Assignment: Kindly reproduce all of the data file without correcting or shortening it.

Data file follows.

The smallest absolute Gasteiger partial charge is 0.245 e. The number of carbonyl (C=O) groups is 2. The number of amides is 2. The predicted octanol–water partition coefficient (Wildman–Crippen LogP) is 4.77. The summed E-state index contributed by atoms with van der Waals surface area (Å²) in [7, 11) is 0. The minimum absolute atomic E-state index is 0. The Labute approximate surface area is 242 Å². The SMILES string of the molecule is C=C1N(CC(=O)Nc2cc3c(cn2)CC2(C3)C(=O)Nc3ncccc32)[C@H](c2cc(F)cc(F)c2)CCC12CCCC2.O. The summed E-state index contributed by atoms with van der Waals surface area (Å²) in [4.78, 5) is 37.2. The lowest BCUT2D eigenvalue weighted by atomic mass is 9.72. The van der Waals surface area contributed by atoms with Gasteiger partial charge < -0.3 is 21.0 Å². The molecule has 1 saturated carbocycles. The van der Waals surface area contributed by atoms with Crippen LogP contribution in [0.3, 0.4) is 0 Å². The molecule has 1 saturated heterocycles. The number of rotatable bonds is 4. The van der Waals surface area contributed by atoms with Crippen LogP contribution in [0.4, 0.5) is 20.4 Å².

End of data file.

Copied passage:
The smallest absolute Gasteiger partial charge is 0.245 e. The number of carbonyl (C=O) groups is 2. The number of amides is 2. The predicted octanol–water partition coefficient (Wildman–Crippen LogP) is 4.77. The summed E-state index contributed by atoms with van der Waals surface area (Å²) in [7, 11) is 0. The minimum absolute atomic E-state index is 0. The Labute approximate surface area is 242 Å². The SMILES string of the molecule is C=C1N(CC(=O)Nc2cc3c(cn2)CC2(C3)C(=O)Nc3ncccc32)[C@H](c2cc(F)cc(F)c2)CCC12CCCC2.O. The summed E-state index contributed by atoms with van der Waals surface area (Å²) in [4.78, 5) is 37.2. The lowest BCUT2D eigenvalue weighted by atomic mass is 9.72. The van der Waals surface area contributed by atoms with Gasteiger partial charge < -0.3 is 21.0 Å². The molecule has 1 saturated carbocycles. The van der Waals surface area contributed by atoms with Crippen LogP contribution in [0.3, 0.4) is 0 Å². The molecule has 1 saturated heterocycles. The number of rotatable bonds is 4. The van der Waals surface area contributed by atoms with Crippen LogP contribution in [0.4, 0.5) is 20.4 Å².